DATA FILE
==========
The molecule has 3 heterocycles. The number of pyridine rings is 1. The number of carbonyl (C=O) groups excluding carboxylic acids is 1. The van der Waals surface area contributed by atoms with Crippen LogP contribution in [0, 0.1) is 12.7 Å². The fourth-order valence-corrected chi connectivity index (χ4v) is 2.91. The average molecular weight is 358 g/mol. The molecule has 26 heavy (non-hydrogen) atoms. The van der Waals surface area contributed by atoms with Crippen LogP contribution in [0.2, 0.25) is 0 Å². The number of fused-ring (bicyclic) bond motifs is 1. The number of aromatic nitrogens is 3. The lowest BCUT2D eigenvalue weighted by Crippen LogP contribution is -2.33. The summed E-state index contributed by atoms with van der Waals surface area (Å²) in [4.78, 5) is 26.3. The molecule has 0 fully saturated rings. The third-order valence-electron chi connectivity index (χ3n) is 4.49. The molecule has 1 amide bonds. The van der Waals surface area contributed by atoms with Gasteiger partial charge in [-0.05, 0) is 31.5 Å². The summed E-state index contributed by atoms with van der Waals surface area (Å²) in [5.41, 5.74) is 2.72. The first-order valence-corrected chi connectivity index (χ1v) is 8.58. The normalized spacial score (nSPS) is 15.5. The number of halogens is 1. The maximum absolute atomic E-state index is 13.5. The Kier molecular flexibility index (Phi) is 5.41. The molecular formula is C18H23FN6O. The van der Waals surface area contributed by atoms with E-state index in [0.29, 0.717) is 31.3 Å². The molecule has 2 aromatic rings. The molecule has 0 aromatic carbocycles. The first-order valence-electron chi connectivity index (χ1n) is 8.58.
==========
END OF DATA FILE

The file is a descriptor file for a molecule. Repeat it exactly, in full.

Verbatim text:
The molecule has 3 heterocycles. The number of pyridine rings is 1. The number of carbonyl (C=O) groups excluding carboxylic acids is 1. The van der Waals surface area contributed by atoms with Crippen LogP contribution in [0, 0.1) is 12.7 Å². The fourth-order valence-corrected chi connectivity index (χ4v) is 2.91. The average molecular weight is 358 g/mol. The molecule has 26 heavy (non-hydrogen) atoms. The van der Waals surface area contributed by atoms with Crippen LogP contribution in [0.2, 0.25) is 0 Å². The number of fused-ring (bicyclic) bond motifs is 1. The number of aromatic nitrogens is 3. The lowest BCUT2D eigenvalue weighted by Crippen LogP contribution is -2.33. The summed E-state index contributed by atoms with van der Waals surface area (Å²) in [4.78, 5) is 26.3. The molecule has 0 fully saturated rings. The third-order valence-electron chi connectivity index (χ3n) is 4.49. The molecule has 1 amide bonds. The van der Waals surface area contributed by atoms with Gasteiger partial charge in [-0.05, 0) is 31.5 Å². The summed E-state index contributed by atoms with van der Waals surface area (Å²) in [5.41, 5.74) is 2.72. The first-order valence-corrected chi connectivity index (χ1v) is 8.58. The normalized spacial score (nSPS) is 15.5. The number of halogens is 1. The maximum absolute atomic E-state index is 13.5. The Kier molecular flexibility index (Phi) is 5.41. The molecular formula is C18H23FN6O. The van der Waals surface area contributed by atoms with E-state index in [0.29, 0.717) is 31.3 Å². The molecule has 2 aromatic rings. The molecule has 0 aromatic carbocycles. The first-order valence-electron chi connectivity index (χ1n) is 8.58.